Dick Williams

Dick Williams cooperstownexpert.com
Birthdate 5/7/1928
Death Date 7/7/2011
Debut Year 1951
Year of Induction 2007
Teams Expos, Padres, Red Sox
Position Manager

Dick Williams and Lou Piniella are the only managers to lead 4 teams to 90+ win seasons.  Williams led 3 teams to the World Series, winning twice.

In the collection:

Dick Williams lifetime pass from National Association of Professional Baseball Leagues

Dick Williams lifetime pass from National Association of Professional Baseball Leagues

One of the great perks of spending a lifetime in the game is a lifetime of free admission. That’s exactly what Dick Williams got when he received this pass from the National Association of Professional Baseball Leagues. The NAPBL was the first
Autographed 1973 Dick Williams card

Autographed 1973 Dick Williams card

Dick Williams piloted the Oakland A’s for only three years but won the World Series twice. Though three seasons might seem like a short stint, working for Athletics owner Charlie Finley made the time almost unbearable. After guiding the A’s to the title in 1973, Williams and Oakland beca
Williams weighs in about Oakland owner Finley

Williams weighs in about Oakland owner Finley

In the collection is the first of two handwritten letter in which Dick Williams opines about Athletics owner Charlie Finley. Williams writes, “I was the first manager he had to go longer than one year with him — I managed three years and won division championships all three years plus tw
More from Dick Williams about Finley

More from Dick Williams about Finley

In this letter Dick Williams writes about the Hall of Fame chances for himself and for Charlie Finley. “Mr. Finley is one of fifteen baseball people to be considered for the Hall of Fame this year at the managerial and executive level. I am also one who is considered. The vote was due by the 2
Personal check signed by A's owner Charlie Finley

Personal check signed by A's owner Charlie Finley

In the collection is this personal check signed by Charles O. Finley. For more on Finley here is an excerpt from his SABR biography, “Nearly everyone, including fellow owners, players, the fans of his teams, the media, and the baseball commissioner, disliked or even despised him. When his team
Dick Williams remembers teammate Pee Wee Reese

Dick Williams remembers teammate Pee Wee Reese

Dick Williams was asked to reflect on the life of Pee Wee Reese. Shown here is a Dodger press release announcing Reese’s passing. Williams writes in part, “He was the Captain and a good one. He was class. I always thought he would make a fine manager but I guess he wanted everyone to lik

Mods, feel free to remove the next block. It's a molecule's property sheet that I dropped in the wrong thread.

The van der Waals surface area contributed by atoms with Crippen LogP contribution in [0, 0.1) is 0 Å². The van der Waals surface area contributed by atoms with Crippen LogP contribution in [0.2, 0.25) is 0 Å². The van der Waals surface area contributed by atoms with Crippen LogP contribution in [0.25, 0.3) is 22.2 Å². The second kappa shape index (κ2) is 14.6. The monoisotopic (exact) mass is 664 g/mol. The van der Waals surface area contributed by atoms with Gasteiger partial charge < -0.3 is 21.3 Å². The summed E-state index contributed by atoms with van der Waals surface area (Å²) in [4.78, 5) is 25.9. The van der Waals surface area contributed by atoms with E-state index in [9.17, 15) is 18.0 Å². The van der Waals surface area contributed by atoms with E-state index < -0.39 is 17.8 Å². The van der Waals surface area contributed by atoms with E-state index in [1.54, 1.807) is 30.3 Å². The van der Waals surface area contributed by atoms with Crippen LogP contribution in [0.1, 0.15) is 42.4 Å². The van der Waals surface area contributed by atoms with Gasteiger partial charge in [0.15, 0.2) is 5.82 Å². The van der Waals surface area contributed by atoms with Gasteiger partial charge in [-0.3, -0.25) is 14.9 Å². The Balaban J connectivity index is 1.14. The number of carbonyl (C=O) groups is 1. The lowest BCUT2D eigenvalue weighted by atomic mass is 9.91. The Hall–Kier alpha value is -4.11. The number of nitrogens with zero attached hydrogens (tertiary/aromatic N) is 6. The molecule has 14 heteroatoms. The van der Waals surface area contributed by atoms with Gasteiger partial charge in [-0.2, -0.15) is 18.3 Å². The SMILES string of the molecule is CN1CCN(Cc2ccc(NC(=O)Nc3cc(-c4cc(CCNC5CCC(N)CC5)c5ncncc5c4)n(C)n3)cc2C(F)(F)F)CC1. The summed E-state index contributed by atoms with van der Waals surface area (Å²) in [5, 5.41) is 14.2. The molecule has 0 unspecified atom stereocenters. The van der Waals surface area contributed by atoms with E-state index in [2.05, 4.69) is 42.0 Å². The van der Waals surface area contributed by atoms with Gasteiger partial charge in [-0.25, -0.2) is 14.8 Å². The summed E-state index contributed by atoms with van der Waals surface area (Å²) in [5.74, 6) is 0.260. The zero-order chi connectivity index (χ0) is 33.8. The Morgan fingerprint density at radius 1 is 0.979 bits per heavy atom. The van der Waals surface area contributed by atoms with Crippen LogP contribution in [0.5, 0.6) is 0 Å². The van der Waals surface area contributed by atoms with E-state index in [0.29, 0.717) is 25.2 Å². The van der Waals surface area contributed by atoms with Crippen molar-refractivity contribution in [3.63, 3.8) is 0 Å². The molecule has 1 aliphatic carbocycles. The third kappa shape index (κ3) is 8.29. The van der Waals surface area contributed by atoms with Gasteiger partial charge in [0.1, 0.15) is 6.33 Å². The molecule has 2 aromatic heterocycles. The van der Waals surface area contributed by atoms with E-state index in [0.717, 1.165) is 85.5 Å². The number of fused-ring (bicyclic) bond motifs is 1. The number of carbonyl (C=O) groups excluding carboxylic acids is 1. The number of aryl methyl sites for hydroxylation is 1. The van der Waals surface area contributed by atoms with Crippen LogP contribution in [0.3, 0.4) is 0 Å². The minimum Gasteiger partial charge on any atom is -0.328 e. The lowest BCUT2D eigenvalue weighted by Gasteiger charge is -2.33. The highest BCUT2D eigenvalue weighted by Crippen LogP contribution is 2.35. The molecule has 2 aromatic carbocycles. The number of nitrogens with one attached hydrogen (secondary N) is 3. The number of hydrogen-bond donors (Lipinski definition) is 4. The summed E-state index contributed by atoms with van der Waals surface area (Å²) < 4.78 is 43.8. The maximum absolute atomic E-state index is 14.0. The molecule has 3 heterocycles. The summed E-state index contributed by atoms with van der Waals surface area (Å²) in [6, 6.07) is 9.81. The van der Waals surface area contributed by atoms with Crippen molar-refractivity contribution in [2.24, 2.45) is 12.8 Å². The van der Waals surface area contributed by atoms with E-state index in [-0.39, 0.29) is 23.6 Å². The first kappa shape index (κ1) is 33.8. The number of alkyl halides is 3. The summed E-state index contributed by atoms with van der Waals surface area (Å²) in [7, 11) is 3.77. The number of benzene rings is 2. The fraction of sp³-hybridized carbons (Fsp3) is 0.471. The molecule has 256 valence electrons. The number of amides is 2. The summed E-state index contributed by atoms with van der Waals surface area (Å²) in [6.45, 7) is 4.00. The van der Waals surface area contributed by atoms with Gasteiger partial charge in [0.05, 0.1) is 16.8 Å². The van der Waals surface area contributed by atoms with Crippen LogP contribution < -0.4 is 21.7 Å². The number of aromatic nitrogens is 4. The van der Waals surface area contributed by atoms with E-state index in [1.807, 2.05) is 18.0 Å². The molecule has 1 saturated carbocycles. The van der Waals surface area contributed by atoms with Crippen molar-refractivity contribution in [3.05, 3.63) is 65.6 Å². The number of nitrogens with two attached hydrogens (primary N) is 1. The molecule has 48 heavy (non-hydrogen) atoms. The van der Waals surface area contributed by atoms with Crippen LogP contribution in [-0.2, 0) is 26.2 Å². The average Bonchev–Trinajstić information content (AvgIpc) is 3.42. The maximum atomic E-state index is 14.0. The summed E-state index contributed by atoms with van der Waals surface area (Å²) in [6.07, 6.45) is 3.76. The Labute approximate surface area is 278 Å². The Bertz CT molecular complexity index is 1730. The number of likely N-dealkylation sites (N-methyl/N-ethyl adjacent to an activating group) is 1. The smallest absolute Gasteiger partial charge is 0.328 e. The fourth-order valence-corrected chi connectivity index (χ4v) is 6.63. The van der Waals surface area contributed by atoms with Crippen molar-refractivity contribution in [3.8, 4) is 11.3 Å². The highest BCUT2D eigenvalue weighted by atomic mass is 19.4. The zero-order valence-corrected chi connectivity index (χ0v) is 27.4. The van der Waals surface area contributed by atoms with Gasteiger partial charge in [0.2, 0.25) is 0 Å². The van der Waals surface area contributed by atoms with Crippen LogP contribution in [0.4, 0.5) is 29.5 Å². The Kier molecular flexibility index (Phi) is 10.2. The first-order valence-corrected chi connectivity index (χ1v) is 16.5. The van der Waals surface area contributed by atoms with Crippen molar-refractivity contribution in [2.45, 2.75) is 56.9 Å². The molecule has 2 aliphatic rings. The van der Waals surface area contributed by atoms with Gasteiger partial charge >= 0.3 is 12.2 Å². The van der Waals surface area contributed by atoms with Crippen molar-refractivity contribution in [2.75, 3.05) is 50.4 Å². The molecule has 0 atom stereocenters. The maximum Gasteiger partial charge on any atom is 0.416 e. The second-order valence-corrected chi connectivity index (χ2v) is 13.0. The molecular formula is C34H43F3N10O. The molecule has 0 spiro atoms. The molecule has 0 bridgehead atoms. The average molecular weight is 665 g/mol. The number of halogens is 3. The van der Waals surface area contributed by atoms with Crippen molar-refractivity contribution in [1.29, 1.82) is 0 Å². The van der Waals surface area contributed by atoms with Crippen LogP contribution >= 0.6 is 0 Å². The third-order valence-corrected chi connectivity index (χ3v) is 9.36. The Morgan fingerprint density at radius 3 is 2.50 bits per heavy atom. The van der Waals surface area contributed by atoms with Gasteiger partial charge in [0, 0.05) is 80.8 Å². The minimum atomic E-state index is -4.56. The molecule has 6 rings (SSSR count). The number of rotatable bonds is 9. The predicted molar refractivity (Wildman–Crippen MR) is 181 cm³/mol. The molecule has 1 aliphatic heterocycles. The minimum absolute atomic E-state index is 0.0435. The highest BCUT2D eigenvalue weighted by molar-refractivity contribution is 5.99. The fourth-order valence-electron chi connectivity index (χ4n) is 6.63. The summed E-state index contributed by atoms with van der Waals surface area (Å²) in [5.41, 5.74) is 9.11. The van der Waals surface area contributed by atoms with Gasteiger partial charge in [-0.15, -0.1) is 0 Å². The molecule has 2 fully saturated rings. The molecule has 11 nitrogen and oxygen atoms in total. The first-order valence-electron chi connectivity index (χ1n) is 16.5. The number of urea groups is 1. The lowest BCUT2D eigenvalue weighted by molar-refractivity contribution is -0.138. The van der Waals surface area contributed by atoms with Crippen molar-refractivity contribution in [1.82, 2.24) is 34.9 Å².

Stories about Dick Williams

There was no champagne for Red Sox, Lonborg in ‘67

July 20th, 2017

World Series championships are won on the field, not in the newspapers, but the press might have given the Cardinals extra motivation in their epic seven-game battle against the Red Sox in 1967. Boston had to grind it out just to get to the post season. The battle for supremacy in the American League came down to the last day of the regular season with Boston clinging to a half-game lead over Detroit. The Tigers had a double header at home against the Angels while the Red Sox played the Twins at Fenway Park. Boston turned to ace Jim Lonborg for the regular season finale. The 1967 Cy Young Award winner, Gentleman Jim responded with a gutty performance on three days rest going the distance and allowing only one earned run before the sellout crowd at Fenway. The October 1st contest was his 15th complete game of the season. The Tigers, needing a sweep of California won the first game 6-4 but couldn’t contain the Angels in the 8-5 loss in the second game of the twin bill. With the Detroit loss, Boston earned a berth to the World Series against the National Champion St. Louis Cardinals. On only two […]

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Lifetime passes were the brainchild of NL President Ford Frick; here’s a pictorial history

June 18th, 2016

Lifetime pass

A newspaper man turned league publicist turned league president came up with a brilliant idea in 1934 — reward longtime National League players with a lifetime pass to all NL games. Senior Circuit owners approved Ford Frick’s proposal at the league meeting in December of ’34. A few months later, Frick sent out ornately decorated paper Lifetime Passes to the NL’s greatest players. He even sent one to Babe Ruth who appeared in all of 28 games for the Boston Braves in 1935. A 21-year veteran of the American League, the Babe was grateful if not surprised when he remarked, “At least the National League has a heart”. An image of the original paper pass presented to Hall of Fame outfielder Sliding Billy Hamilton can be seen below. A similar pass curiously issued to Stan Coveleski, a lifetime American Leaguer is also shown. Perhaps shamed by Ruth’s remarks, the American League joined forces in 1936 to issue a pass to all Major League contests. Players with twenty or more years of service received a solid gold pass. Seventeen men qualified for the true “golden ticket” — Ruth, Fred Clarke, Ty Cobb, Eddie Collins, Bill Dahlen, Harry Davis, Red Faber, Walter Johnson, […]

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"Whoever wants to know the heart and mind of America had better learn baseball…"

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